If you listen to the chirping analysts on television, 2011 is supposed to be the year that the housing markets finally get themselves turned around. Unfortunately, you can take most of their sound bites and substitute in 2010 or 2009 and get the same effect. The harsh reality is that things are not looking good for the future of the housing market, and a bit of analyst optimism isn’t shifting the raw facts.
Government Interventions A Flop
One of the most frustrating things about the current housing crisis is the way that the talking heads continue to look to the government for a solution. Wake up! Government interventions into the housing market aren’t making things better. If anything, they are delaying the natural course of the market in working things out and allocating time and monetary resources better used elsewhere to propping up the housing markets. The Help for Homeowners program, Make Housing Affordable Act, and dozens more have helped only a few people, according to National Public Radio’s analyst Chris Arnold, leaving millions more laboring under false hopes of aid.
Still, that isn’t stopping the government from trying again. Starting January 26th, the House Oversight Committee will be taking a fresh look at the housing problem. The idea is that a new Congress will be able to make real changes that will help struggling homeowners. Considering that RealtyTrac is already predicting more than two million foreclosures for 2011, it’s not likely that Congress would act fast enough to stop the foreclosures and magically “fix” the housing market, meaning that homeowners and investors alike would be better served looking to themselves for a solution.
Unemployment A Continual Drag
Another reason that the housing market and mortgage foreclosure rates are looking grim for 2011 lies with the national unemployment rate. The Bureau of Labor Statistics reported the December unemployment rate at 9.4 percent, but ShadowStats pegs the real numbers as being closer to 22.4 percent. Either way, if no one is working, or if only half of a two-worker household has steady employment, funds are more likely to be put toward daily necessities than mortgage payments.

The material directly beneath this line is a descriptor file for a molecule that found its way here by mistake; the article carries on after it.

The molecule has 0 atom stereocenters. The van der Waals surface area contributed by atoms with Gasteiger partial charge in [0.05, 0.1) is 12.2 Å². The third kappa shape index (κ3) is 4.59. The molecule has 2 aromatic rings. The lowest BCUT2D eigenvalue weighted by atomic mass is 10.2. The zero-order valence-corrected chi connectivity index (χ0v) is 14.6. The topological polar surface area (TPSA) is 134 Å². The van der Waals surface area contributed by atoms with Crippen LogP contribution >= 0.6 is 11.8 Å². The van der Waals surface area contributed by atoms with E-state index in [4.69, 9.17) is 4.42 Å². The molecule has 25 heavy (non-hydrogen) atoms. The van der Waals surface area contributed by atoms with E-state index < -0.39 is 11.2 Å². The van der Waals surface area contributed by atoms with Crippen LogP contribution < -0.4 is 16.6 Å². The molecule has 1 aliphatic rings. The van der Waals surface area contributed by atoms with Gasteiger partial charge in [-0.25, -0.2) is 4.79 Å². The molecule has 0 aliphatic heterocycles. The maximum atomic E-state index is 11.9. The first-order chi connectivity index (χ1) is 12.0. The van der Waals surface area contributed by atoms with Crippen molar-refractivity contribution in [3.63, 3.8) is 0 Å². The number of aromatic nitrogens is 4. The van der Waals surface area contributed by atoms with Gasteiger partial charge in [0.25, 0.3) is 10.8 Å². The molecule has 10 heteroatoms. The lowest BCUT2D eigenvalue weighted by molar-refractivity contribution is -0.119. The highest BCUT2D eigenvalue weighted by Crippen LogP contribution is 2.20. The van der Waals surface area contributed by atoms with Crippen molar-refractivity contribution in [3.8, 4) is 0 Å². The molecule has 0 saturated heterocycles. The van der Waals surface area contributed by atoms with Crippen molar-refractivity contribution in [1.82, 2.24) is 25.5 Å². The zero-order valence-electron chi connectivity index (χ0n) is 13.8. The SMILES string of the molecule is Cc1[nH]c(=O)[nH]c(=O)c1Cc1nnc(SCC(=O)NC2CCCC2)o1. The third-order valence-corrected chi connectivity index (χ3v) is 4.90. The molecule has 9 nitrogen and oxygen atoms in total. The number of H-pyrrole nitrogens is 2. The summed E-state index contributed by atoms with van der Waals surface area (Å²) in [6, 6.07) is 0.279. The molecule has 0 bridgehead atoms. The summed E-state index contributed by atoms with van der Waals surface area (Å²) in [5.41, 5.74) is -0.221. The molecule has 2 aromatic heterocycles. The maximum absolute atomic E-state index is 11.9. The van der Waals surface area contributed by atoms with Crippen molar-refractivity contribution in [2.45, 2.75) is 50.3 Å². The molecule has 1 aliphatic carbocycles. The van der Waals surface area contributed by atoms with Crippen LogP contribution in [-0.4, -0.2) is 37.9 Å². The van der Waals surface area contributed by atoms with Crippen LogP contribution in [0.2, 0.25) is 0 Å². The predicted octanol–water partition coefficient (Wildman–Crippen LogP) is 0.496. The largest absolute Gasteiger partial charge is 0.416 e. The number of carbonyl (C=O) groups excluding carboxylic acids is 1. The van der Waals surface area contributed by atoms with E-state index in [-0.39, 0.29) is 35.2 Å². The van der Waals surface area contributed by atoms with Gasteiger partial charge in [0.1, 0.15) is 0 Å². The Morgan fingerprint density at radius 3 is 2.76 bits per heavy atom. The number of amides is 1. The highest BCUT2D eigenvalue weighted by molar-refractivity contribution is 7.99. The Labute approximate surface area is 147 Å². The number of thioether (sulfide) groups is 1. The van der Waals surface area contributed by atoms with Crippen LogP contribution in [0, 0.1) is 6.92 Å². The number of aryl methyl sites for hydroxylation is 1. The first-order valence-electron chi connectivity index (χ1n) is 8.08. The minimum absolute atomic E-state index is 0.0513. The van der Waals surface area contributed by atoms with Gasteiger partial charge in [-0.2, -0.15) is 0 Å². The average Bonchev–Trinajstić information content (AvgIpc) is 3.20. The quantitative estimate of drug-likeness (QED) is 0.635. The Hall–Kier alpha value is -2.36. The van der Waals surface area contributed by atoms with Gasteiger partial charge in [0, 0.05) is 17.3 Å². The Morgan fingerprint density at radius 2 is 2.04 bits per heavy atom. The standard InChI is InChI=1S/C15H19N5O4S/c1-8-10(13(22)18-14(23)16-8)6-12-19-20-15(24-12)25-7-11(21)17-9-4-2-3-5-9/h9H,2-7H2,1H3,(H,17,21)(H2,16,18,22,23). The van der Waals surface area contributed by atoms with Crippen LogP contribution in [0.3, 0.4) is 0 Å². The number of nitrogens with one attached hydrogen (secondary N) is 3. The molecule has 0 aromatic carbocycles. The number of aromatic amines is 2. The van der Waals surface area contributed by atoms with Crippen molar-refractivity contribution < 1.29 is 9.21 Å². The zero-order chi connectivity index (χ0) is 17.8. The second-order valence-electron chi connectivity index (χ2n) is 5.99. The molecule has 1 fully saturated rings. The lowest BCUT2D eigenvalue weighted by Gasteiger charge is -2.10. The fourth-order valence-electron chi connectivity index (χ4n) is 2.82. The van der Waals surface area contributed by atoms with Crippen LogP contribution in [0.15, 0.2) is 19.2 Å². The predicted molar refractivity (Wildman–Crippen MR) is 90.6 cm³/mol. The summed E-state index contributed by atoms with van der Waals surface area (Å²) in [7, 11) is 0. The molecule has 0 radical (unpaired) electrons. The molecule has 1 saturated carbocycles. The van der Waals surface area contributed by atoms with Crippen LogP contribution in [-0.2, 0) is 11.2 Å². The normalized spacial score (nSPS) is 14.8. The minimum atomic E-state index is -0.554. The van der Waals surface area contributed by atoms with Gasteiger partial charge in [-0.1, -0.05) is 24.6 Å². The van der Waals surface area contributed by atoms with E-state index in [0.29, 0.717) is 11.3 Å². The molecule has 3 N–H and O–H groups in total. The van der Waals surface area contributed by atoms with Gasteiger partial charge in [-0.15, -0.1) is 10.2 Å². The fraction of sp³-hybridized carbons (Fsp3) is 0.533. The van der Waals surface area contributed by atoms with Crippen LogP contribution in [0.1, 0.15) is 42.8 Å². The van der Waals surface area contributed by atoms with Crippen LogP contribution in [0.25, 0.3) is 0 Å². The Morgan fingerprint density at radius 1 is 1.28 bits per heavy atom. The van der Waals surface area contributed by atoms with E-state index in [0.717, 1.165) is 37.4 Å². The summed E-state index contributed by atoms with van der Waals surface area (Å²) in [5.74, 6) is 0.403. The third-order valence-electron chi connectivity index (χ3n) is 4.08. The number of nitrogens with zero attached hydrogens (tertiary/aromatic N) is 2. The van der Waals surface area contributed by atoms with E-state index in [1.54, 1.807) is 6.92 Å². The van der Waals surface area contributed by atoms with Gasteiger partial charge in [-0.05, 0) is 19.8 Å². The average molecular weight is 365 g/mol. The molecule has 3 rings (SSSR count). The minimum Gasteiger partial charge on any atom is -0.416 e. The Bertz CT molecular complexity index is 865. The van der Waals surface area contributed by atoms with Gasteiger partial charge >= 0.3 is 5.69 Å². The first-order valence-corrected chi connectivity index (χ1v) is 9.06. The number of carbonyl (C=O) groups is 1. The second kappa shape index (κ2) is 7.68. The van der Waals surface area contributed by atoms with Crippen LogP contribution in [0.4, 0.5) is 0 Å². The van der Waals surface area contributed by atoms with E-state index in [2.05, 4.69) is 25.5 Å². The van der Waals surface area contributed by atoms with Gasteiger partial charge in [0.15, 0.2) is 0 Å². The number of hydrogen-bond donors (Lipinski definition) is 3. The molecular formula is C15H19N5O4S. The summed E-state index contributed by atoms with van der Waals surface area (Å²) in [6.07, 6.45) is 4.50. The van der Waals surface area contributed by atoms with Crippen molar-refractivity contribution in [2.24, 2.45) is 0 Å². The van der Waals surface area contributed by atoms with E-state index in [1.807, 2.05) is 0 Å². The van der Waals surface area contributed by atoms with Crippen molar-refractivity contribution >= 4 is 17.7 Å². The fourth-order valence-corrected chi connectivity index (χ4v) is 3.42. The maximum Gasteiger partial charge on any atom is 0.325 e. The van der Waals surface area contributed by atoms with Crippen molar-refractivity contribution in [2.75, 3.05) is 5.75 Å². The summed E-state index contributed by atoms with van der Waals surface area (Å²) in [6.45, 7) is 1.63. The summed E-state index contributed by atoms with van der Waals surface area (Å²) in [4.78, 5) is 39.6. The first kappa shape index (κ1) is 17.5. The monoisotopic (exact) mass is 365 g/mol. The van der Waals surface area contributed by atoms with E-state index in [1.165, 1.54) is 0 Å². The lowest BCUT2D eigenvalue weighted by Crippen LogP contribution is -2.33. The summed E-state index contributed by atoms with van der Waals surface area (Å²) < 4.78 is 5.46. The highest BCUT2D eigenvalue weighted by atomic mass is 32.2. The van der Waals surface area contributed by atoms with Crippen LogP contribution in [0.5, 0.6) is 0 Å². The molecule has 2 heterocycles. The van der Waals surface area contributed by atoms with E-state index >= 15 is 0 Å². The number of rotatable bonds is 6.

Home purchases – needed to get the market moving again – are also going nowhere without economic growth in the cards. Borrowers can’t get approvals despite record lows in interest rates, and few households want the risk in the current economic climate. As a result, with few buyers available to help unemployed homeowners offload their houses, the market is going to continue to be tough throughout the year.
Excess Supply Hanging On
It’s not just a shortage of qualified buyers that holds back the market either. The American housing market also has to deal with the issue of excess supply. The National Association of Realtors estimates as of January 2011 that there are 2.8 million homes available, representing a 7.6 month supply of homes on the market. Unfortunately, their numbers don’t include new homes being built or the number of distressed homes heading for the market. If RealtyTrac’s two million foreclosures are added to the market, the housing supply will nearly double.
More homes on the market – many being sold at depressed prices – means no recovery for the housing market. Analysts may wish to believe otherwise, but numbers are numbers, and they aren’t boding well for those betting on a housing recovery.
Tips To Steer Clear Of The Mess
To steer clear of the housing disaster that’s continuing, ignore all the chirping analysts. There are still paths to wealth in real estate, but to find them, you have to look outside traditional channels. Short sale programs, buying tax liens, or scouting for foreclosures will help you generate cash flow and buy low enough to make housing work as an investment class this year.
The key is going into everything with your eyes wide, wide open. The housing market is not likely to recover anytime soon in the traditional sense, despite the empty promises of talking heads. There is more mortgage misery ahead in 2011 that will have to be worked through before the sector returns to health, much less prosperity. Understanding that framework will help you find profits or at the very least avoid investments that hinge on a housing recovery that’s just not in the cards.